Marketing Tragedy Course Examines Media Messages
Posted: August 12, 2002 at 1:00 am, Last Updated: November 30, -0001 at 12:00 am
When the provost issued a call for seminars and courses on the many issues raised by the events of Sept. 11, Mick Beltz and Tracy McLoone, doctoral candidates in Cultural Studies and part-time faculty in New Century College, found an outlet for an idea they had been discussing for some time. The course, Marketing Tragedy, examines media representations of the events of Sept. 11 using tools from various disciplines, including sociology, critical theory, and communications.
Beltz, with an M.A. in philosophy, has an interest in “survivor narratives and the larger logic of tragedy and how they are portrayed or mediated,” while McLoone, with an M.A. in communication, culture, and technology, has an interest in how people read images, especially in television and advertisements. “It is something that we had wanted to collaborate on for a while, whether as a book or article. We have found the course to be very productive,” says Beltz.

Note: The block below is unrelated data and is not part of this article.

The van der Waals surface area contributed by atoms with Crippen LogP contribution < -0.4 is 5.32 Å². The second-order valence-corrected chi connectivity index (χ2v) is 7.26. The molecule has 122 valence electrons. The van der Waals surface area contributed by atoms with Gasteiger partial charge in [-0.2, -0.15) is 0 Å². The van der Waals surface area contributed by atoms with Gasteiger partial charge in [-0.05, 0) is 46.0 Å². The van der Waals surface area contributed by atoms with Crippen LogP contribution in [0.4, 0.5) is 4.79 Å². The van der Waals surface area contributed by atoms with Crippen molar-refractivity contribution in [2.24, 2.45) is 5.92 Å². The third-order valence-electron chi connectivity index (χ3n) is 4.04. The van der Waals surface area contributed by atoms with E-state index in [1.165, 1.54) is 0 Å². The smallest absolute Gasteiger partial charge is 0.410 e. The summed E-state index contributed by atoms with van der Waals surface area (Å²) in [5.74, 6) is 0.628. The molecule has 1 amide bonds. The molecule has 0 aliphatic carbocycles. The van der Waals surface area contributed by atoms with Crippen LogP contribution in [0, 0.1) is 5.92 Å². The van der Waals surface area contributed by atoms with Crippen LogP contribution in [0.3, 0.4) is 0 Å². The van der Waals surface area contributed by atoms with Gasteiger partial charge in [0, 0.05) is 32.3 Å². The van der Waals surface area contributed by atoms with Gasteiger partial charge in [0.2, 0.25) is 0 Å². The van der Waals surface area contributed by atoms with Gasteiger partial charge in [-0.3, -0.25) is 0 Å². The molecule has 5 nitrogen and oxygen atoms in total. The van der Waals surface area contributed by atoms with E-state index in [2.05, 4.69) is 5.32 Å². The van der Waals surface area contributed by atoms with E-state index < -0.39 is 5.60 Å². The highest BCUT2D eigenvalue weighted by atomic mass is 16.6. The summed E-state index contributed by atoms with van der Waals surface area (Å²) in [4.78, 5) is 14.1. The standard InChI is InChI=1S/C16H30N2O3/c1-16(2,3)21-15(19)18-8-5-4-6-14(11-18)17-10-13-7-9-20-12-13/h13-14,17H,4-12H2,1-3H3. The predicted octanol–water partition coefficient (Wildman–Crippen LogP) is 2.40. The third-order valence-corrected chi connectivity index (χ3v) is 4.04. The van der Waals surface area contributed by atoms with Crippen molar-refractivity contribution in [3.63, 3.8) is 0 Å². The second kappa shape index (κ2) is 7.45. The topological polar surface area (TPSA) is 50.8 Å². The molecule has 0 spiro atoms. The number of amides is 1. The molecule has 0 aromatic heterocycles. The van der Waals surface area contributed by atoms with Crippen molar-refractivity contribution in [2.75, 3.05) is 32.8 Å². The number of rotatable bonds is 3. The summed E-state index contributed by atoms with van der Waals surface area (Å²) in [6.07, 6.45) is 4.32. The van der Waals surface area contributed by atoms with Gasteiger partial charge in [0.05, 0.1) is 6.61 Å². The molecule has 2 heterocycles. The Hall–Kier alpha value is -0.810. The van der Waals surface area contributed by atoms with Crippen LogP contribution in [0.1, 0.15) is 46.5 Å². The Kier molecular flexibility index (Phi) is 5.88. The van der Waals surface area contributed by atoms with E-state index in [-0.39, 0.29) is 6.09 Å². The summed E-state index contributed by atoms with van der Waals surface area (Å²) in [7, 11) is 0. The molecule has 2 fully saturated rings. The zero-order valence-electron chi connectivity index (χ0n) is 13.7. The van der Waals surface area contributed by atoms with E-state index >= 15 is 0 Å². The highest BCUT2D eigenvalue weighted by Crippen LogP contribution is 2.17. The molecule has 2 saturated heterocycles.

In the course, students examined television shows, films, newscasts, news magazines, advertising campaigns, and public service campaigns to see how media refigured the events of Sept. 11 for different purposes. In addition to observing the proliferation of American flags on products and clothes, they found corporate ads thanking rescue workers for their bravery and mourning the lives of those lost, as well as more patriotic television shows and newspaper articles.
“A TV show like JAG that has been in the 30’s in the Neilson ratings for some time suddenly jumped up in to the teens,” says Beltz. There was also a shift in journalists’ writing and reporting as well. “It would have been inconceivable in early September for Rudy Guiliani to be Times Man of the Year. Reporters were very careful with language and how they framed the issue.”
Most students enrolled in the course are from the School of Management, followed by New Century College, History, and English. “I think the students thought it would be interesting to see marketing from a different angle,” says Beltz. “They have been very involved and are noticing what the advertising messages say about our culture.”